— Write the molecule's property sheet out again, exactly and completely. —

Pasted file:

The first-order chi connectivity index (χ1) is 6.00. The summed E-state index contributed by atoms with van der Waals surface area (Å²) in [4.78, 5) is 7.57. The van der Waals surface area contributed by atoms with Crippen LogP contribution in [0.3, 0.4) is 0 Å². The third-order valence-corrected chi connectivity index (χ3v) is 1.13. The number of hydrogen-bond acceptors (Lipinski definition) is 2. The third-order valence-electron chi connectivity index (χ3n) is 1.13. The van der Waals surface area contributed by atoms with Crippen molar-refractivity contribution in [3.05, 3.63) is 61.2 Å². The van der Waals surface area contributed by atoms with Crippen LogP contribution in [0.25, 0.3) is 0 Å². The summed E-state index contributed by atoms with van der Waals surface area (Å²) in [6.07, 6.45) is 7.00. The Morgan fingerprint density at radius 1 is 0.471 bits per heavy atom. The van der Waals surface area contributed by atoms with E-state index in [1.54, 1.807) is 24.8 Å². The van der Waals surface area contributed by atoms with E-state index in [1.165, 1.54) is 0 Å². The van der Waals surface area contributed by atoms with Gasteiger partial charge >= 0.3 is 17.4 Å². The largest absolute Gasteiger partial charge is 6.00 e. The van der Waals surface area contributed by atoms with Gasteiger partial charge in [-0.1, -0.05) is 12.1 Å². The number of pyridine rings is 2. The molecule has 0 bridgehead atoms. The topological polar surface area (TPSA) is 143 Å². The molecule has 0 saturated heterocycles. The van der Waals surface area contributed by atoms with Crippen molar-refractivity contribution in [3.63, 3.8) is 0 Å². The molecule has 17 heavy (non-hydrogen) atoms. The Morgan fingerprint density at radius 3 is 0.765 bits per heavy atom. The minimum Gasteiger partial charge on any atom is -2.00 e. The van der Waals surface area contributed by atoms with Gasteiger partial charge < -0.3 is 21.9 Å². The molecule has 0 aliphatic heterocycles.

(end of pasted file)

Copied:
The first-order chi connectivity index (χ1) is 6.00. The summed E-state index contributed by atoms with van der Waals surface area (Å²) in [4.78, 5) is 7.57. The van der Waals surface area contributed by atoms with Crippen LogP contribution in [0.3, 0.4) is 0 Å². The third-order valence-corrected chi connectivity index (χ3v) is 1.13. The number of hydrogen-bond acceptors (Lipinski definition) is 2. The third-order valence-electron chi connectivity index (χ3n) is 1.13. The van der Waals surface area contributed by atoms with Crippen molar-refractivity contribution in [3.05, 3.63) is 61.2 Å². The van der Waals surface area contributed by atoms with Crippen LogP contribution in [0.25, 0.3) is 0 Å². The summed E-state index contributed by atoms with van der Waals surface area (Å²) in [6.07, 6.45) is 7.00. The Morgan fingerprint density at radius 1 is 0.471 bits per heavy atom. The van der Waals surface area contributed by atoms with E-state index in [1.54, 1.807) is 24.8 Å². The van der Waals surface area contributed by atoms with E-state index in [1.165, 1.54) is 0 Å². The van der Waals surface area contributed by atoms with Gasteiger partial charge >= 0.3 is 17.4 Å². The largest absolute Gasteiger partial charge is 6.00 e. The van der Waals surface area contributed by atoms with Gasteiger partial charge in [-0.1, -0.05) is 12.1 Å². The number of pyridine rings is 2. The molecule has 0 bridgehead atoms. The topological polar surface area (TPSA) is 143 Å². The molecule has 0 saturated heterocycles. The van der Waals surface area contributed by atoms with Crippen molar-refractivity contribution in [3.63, 3.8) is 0 Å². The molecule has 17 heavy (non-hydrogen) atoms. The Morgan fingerprint density at radius 3 is 0.765 bits per heavy atom. The minimum Gasteiger partial charge on any atom is -2.00 e. The van der Waals surface area contributed by atoms with Gasteiger partial charge < -0.3 is 21.9 Å². The molecule has 0 aliphatic heterocycles.